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Bronwyn G

I am always forgetting important things (very silly of me, but like you I had learnt to depend on my parents over time) but the thing I remember most forgetting was the lunchorders for the students. I was so ashamed afterwards - the students wouldn't get to eat! Also I forgot to put money on the desk until recess when I really should have done it before school. This was during the time of the Melbourne Cup. We had had a school holiday - for a horse race - so perhaps you could forgive me then. Also, on the computer front, Zachary, I have forgotten where I might have stored files, and poetry for my poetry workshops which has happened to me twice in the past year.

What a great question! I'm sure most of us have forgotten something important ... and many not so important things. More often than not I forget to shout my mother when we go to the movies, but I always pay when I go out with my boyfriend. Weird thing happening there.

I have forgotten most of every foreign language I have learnt. And I frequently forget my mobile phone.

I can show you and your computer how to get French accents by the way, should you want to start writing in that language.


I was wondering about the title you chose for this week's weblog. Did something about that night remind you of another time you forgot something important? Experiencing De ja vu can be a very eerie feeling. Have you ever been somewhere for the first time but it really felt like you had been there before? A few days ago I was talking to your Uncle and I just got the strangest feeling. It was almost as if I all ready knew what he was going to say. It only lasted for maybe half a minute but it made me get goosebumps. Some people believe that they experience de ja vu because they lived a past life. I believe that some actions trigger familiar memories of past experiences and it's the brain's way of reminding us that we've been in a similiar situation at some time in our lives. What do you think causes de ja vu? LYA

Bronwyn G

Zach and Robin,

I think deja vu is caused by waves in the brain, especially the slow ones, like theta or delta.

I think we sort of store imprints in our brains of our experiences.

According to Wikipedia there are THREE kinds of deja vu:

deja vecu
deja senti
deja visite

When we experience anxiety, we may be more vulnerable to experiences of deja vu. Such experiences are also seen in schizophrenics. This shows that certain parts of the brain are more activated than others when we experience deja vu.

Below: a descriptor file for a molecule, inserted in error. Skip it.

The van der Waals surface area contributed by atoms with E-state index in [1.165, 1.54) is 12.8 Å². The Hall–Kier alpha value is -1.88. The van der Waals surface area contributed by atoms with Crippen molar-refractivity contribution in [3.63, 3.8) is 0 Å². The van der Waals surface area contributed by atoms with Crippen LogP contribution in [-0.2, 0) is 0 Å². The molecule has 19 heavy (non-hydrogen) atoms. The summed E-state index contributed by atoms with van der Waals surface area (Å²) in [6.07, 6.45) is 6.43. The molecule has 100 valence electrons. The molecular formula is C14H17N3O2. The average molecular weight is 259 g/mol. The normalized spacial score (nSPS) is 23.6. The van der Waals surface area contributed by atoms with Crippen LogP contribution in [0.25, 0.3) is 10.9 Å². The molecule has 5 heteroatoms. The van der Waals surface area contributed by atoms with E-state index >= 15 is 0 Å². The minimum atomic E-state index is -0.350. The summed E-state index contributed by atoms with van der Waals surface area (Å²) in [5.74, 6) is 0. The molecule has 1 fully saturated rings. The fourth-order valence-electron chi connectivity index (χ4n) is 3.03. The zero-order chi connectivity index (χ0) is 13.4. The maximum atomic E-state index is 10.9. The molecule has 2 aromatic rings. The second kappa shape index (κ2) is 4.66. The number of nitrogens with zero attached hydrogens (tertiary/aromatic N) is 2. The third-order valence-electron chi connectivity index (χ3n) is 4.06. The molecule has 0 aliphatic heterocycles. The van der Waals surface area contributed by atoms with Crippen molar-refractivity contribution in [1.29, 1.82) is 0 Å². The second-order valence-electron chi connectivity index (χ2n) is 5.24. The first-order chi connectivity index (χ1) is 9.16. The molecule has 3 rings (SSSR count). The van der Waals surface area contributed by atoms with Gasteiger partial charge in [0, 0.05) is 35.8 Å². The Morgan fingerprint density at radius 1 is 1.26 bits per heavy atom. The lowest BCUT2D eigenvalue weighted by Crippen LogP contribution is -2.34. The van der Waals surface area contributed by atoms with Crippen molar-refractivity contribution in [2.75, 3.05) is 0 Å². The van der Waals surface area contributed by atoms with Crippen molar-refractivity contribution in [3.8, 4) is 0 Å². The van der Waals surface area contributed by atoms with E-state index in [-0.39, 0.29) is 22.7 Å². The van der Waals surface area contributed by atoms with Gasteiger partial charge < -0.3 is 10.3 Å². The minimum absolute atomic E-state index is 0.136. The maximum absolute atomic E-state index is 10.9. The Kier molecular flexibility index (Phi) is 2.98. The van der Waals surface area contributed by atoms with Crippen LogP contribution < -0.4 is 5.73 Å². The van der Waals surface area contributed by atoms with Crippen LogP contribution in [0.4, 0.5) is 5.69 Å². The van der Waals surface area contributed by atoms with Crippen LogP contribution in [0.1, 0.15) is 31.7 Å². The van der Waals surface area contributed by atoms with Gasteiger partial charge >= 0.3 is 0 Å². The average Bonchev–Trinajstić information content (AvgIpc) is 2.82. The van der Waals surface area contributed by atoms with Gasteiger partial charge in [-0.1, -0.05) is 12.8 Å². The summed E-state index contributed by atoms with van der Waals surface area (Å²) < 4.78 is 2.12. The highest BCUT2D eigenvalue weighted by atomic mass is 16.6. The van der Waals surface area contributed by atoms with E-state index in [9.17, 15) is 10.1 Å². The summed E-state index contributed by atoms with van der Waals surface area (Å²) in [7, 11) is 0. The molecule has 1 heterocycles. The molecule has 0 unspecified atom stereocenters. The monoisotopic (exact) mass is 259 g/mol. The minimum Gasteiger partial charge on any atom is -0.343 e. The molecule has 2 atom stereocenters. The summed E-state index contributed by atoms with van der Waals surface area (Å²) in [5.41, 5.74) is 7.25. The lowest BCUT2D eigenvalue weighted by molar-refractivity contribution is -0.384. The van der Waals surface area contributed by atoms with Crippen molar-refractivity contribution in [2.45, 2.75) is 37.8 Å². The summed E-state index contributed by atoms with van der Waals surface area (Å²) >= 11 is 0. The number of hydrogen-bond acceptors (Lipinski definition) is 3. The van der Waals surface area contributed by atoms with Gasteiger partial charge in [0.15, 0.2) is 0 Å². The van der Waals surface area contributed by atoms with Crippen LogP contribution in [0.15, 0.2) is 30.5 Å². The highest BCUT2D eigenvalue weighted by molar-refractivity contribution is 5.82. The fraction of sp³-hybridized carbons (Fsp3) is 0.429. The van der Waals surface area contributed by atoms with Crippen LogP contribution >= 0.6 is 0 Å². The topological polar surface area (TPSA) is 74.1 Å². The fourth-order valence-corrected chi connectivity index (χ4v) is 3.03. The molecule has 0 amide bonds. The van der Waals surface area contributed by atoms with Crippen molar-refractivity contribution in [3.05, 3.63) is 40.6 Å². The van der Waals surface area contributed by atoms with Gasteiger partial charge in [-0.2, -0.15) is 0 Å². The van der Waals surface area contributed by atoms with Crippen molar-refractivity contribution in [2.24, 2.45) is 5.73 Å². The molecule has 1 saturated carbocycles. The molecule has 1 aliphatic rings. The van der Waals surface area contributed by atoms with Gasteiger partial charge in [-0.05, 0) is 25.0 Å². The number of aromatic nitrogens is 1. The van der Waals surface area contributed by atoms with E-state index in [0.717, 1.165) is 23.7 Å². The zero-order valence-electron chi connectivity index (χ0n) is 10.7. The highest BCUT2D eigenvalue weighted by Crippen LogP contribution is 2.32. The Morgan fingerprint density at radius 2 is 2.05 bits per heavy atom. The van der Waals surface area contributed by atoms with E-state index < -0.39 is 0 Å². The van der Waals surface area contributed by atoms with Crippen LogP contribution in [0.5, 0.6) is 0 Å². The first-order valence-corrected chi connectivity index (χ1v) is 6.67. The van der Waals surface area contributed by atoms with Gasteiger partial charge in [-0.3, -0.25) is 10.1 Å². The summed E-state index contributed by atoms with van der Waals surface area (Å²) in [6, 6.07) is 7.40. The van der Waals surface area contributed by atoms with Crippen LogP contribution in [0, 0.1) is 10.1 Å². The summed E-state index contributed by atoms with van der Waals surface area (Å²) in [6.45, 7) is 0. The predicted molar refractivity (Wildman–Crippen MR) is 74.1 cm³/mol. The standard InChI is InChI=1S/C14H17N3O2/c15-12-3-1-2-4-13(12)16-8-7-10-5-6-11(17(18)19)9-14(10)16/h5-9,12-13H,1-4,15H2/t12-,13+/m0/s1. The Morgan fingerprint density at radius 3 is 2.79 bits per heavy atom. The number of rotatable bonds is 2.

Here are some good articles about deja vu:

If you study psychology when you grow up, Zach, then Jung is a really important name to know. I took mythology and I knew Jung very well!

Here are 2 more articles about deja vu:

The last one has a display of the areas in the brain which are activated when we have deja vu experiences.

I hope this helps you understand deja vu better!

Mrs. Meeler

Unfortunately, I have forgotten many things over the years. I remember forgetting my cleats in high school when I played softball. One time I forgot our GA football tickets at home and we couldn't get in to the game. My husband (who was my boyfriend at the time) was not happy about that!
Just this past week, I forgot our kitchen plans for our electrician who is wiring our new house two days in a row! One thing I do to help myself remember important items and events is writing them down. Then I put the list of things I need in a place I will be sure to see before I leave.

Mrs. Meeler

I forgot to mention in my first comment that you forgot to add your hyperlinks to your posts that you did at GSU. Go back in typepad and give it a try.

Mrs. Tobler

Your post about the experience at GSU is so well written! I am very happy to see how much thought and planning that you put into this writing. We've discussed the traits of logical organization and personal voice in our class. You definitely exhibit both of these traits in this post!



I think that deja vu is caused by old brain cells. Brain cells are like humans, they don't live forever. So they have to get old to. And if you haven't noticed, as you get older you lose your memory.

Your Pal,

Bronwyn G

Here's another interesting article on Deja Vu, which I found through MindHacks, which is a great psychology and neurology site.

It's about a person who suffers chronic deja vu.



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